You'd be surprised what damp can do in a 230v circuit if it's there repeatedly and for extended periods - initially it just vapourizes but over time it can develop carbon tracking which eventually leads to a serious arc-over - and when that happens it can do much worse than that small burn on the pcb.

Having said that, I concede  it's a long shot in this case as one would expect the warmth generated by the inverter to keep the damp away, but it is possible. It could also explain why mike was seeing current from a non-existent generator.

It may be useful if you could confirm which parts of the relay are connected to the burned tracks of the pcb - it looks like the relay coil to me but I cannot be sure from the pic - if so them my second thought would be the more likely.

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Farmermick
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« Reply #18 on: January 03, 2014, 08:04:38 PM »

It's not lighting up. Tried it with jump leads off the other one yesterday.  I must have been mistaken, I'll check but I'm quite sure it was wired correct because I've wired in the 3 kW where it was. Didn't check the Genny menu yet though....
If it's not lighting up does that mean the fuse? 
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clivejo
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« Reply #19 on: January 03, 2014, 09:28:19 PM »

It's not lighting up. Tried it with jump leads off the other one yesterday.  I must have been mistaken, I'll check but I'm quite sure it was wired correct because I've wired in the 3 kW where it was. Didn't check the Genny menu yet though....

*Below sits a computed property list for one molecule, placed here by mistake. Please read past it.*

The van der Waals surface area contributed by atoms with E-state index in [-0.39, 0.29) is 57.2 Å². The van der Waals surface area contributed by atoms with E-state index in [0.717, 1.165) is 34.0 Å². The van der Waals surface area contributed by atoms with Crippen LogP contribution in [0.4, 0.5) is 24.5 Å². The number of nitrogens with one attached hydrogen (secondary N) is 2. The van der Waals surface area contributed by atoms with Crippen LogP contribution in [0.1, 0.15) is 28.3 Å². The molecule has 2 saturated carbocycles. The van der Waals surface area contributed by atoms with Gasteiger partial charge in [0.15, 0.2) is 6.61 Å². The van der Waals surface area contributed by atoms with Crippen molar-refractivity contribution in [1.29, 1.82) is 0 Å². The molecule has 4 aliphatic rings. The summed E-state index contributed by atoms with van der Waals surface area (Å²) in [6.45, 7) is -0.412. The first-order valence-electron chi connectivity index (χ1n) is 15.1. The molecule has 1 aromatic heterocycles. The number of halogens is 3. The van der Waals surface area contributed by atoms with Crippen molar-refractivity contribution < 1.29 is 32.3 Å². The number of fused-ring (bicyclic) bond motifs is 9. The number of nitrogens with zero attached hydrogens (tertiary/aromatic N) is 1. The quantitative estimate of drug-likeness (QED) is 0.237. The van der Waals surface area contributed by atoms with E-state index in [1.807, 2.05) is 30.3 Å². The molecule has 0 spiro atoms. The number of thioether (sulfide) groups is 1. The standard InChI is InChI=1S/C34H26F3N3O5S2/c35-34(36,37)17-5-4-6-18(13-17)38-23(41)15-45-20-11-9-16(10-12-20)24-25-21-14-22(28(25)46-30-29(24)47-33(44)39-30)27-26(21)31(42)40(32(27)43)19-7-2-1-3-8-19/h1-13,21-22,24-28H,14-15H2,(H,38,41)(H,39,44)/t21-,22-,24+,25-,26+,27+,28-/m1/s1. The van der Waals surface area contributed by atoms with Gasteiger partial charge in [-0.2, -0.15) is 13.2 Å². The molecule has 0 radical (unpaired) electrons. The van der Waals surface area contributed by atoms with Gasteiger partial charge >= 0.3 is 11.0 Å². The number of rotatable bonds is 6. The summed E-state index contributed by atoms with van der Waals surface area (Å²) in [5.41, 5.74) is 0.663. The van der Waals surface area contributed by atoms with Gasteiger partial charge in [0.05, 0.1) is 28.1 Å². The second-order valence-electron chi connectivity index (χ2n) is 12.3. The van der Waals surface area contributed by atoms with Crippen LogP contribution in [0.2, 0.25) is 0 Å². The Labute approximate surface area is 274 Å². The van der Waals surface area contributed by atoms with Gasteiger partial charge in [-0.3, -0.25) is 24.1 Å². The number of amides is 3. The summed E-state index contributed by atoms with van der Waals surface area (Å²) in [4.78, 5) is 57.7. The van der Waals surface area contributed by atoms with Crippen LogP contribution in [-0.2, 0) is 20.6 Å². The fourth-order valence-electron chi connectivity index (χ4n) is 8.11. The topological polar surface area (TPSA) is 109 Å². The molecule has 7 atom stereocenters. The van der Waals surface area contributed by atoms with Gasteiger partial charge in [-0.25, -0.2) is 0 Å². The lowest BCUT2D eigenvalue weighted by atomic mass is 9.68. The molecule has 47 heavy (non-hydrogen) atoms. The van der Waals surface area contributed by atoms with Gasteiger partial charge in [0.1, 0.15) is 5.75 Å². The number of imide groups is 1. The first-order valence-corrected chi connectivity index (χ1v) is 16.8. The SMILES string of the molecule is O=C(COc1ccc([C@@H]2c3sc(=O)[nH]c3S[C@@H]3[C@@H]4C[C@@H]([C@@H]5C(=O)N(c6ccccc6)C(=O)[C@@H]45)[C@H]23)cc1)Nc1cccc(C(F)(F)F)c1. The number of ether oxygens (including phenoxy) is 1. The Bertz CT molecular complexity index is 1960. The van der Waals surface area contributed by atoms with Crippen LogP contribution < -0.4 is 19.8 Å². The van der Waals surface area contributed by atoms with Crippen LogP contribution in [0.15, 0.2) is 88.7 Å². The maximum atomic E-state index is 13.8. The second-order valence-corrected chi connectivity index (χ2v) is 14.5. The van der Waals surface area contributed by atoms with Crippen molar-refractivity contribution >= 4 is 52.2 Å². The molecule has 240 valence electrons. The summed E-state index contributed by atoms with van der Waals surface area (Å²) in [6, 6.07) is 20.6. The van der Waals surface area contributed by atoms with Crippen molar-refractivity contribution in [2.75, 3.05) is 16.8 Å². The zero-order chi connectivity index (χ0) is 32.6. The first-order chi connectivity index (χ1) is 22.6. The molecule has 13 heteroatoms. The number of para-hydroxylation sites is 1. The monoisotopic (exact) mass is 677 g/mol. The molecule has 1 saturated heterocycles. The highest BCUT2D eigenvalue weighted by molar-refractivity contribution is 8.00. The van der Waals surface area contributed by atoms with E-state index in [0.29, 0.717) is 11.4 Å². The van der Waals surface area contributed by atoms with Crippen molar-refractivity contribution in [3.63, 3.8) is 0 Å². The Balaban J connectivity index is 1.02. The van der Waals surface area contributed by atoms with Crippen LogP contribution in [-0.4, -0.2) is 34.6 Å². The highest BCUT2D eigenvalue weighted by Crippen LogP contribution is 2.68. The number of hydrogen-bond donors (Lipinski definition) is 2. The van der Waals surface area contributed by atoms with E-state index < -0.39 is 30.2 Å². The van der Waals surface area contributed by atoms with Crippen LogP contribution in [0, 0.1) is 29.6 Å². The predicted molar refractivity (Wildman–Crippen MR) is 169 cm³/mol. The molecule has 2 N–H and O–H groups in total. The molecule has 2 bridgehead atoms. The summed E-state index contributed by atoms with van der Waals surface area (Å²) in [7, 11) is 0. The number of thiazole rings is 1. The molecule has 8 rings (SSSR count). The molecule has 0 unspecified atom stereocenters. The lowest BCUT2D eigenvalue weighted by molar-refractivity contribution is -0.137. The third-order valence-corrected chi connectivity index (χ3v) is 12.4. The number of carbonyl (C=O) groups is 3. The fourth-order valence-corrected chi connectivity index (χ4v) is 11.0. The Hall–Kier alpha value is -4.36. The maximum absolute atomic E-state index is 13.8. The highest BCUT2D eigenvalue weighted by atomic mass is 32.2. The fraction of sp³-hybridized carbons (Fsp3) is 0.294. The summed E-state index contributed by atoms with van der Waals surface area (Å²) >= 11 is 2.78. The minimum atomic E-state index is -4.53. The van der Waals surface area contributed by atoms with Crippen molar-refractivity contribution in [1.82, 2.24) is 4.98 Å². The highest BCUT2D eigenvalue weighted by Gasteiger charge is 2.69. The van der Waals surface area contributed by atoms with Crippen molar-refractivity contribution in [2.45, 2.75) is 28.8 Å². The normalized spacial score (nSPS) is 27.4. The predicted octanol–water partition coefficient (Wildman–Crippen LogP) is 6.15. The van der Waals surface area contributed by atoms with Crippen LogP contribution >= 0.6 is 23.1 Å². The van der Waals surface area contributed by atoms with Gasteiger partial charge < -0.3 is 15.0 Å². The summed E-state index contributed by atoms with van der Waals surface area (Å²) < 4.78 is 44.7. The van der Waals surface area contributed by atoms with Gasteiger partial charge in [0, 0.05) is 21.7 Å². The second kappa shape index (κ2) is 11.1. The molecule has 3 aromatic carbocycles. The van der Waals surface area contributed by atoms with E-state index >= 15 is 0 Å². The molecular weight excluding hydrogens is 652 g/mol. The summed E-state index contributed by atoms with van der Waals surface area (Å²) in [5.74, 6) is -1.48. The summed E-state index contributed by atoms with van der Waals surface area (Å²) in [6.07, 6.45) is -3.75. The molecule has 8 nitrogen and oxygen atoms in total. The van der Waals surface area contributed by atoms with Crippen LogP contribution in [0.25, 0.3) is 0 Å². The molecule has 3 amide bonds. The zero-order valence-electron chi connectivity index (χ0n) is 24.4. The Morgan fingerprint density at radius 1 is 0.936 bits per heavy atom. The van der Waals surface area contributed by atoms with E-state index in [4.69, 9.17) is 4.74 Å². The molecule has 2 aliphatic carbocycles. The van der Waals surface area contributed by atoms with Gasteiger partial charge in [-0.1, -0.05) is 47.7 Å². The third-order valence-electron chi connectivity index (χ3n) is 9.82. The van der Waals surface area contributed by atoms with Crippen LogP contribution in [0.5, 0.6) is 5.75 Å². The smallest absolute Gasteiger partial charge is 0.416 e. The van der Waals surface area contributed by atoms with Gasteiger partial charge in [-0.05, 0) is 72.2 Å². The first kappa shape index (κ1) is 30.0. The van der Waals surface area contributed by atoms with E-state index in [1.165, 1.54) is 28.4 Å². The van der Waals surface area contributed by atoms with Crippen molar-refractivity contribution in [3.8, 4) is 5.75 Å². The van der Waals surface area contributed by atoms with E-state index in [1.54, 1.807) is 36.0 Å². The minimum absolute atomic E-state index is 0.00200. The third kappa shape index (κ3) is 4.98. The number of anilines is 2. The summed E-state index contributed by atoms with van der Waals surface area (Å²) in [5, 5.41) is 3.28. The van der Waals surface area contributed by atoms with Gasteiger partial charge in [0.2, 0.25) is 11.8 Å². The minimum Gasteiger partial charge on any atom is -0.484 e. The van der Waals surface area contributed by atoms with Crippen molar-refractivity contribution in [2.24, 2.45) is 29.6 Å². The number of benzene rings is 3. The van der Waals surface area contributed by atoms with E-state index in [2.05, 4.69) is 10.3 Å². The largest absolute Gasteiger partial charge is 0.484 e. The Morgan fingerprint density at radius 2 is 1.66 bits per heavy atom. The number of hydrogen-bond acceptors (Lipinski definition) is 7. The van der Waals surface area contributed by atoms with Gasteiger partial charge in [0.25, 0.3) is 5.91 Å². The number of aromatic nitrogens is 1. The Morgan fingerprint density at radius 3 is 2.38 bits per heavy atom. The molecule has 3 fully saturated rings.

If it's not lighting up does that mean the fuse? 

Unfortunately, its not as simple as that. The power comes into the FET board (from the batteries), then up the ribbon cable to the main control board, which then in turn drives the display board. When you connect the batteries, you should hear the relays clicking on the relay board and the display should light up.  If this doesnít happen then chances are the wee fuse has been blown. If your handy with a voltage meter you could check to see if there is voltage coming up the ribbon cable from the FET board, this would give you an indication as to where the problem lies.
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marcus
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« Reply #20 on: January 04, 2014, 12:29:15 AM »

Well checking the fuse(s) is a good starting point - though I understand they may not be easily accessible on these units. if you do find a blown fuse then it may be worth removing that generator relay and replacing the fuse and see if it lights up.

Other than that it really depends on tracing the power through as CJ suggests.
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Farmermick
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« Reply #21 on: January 06, 2014, 12:42:25 PM »

Great, thanks. I'll give it a go. Bit of digging alright to get down to that board. Sorry for this silly question but when you say fuse..... Would it be easily recognisable as a fuse? To a complete novice?  Grin
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marcus